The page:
The most valuable feature in the sunroof variant of the Kona Hybrid to me, is the ventilated front seats; a feature normally reserved for more luxurious cars. This comes useful during warm days, where a steady stream of cool air up your behind can make all the difference. You will also get a Head-up Display, which projects important driving information within your line of sight, a wireless phone charger and electrically adjustable driver and front passenger seats.

While it is compact in dimensions, the Kona does accommodate four adults well, with rear passengers getting up to 880mm of stretch space. The cargo area offers you a decent 361 litres; and it looks like the Koreans have been listening, since the earlier cars did not come equipped with a cargo cover to prevent the problem of prying eyes. Rear seats fold in 60:40 fashion, upping space to 1,143 litres, allowing you to haul even more.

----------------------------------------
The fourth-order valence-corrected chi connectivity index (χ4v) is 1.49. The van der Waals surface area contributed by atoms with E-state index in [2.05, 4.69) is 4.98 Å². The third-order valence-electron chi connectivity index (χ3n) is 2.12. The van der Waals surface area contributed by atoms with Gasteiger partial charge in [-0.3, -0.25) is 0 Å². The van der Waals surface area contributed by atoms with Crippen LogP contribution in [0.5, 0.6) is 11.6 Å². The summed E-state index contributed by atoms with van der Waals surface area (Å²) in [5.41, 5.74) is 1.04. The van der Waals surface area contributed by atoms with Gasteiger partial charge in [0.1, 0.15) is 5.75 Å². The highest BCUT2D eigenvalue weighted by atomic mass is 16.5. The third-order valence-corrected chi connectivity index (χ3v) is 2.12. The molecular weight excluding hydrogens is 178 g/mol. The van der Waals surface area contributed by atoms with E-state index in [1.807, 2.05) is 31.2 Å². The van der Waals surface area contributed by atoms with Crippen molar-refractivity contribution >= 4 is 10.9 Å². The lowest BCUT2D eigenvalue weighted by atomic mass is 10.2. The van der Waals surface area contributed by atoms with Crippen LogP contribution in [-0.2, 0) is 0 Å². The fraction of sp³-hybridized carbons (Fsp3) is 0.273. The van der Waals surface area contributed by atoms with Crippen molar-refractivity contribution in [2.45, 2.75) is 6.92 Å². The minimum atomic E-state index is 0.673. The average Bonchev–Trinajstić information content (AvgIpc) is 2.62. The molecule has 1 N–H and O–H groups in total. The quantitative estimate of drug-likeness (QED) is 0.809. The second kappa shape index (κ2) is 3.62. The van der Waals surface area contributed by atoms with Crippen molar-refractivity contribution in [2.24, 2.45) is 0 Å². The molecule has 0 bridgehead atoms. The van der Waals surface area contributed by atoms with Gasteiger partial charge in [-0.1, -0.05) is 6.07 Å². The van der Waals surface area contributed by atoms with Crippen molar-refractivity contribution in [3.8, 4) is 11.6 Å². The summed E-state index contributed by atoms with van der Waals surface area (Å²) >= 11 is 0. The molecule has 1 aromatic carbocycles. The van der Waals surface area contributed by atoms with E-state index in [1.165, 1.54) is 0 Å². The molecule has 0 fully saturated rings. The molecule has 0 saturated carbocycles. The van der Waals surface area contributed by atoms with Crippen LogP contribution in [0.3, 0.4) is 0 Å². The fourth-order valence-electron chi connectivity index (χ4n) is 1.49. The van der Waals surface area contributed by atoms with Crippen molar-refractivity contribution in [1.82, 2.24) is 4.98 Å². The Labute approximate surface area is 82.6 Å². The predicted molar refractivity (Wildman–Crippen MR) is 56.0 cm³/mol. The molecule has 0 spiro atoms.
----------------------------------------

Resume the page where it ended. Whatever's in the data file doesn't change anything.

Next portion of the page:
The Drive

Hyundai’s proven 1.6 Kappa Direct Injection engine paired with an electric motor, which first saw life in the Ioniq (their hatch has by the way been updated for the third time since launch), powers the Kona Hybrid. The engine alone is good for 105bhp and 147Nm, while the electric motor supplements this, with 43.5bhp and 170Nm, producing combined system delivery of 130bhp and 265Nm.

The Kona utilises a 6-speed Dual-Clutch Transmission to drive the front wheels, with maximum torque available from 1,500rpm. Delivery of its drive is quite instantaneous, with the electric motor helping the car along, before the engine spins to life. The Kona is built with the intent of offering fuel savings and not performance. Hyundai claims 23.3km/l (4.3L/100km) combined, we on the other hand clocked about 18.2km/l, which is still good.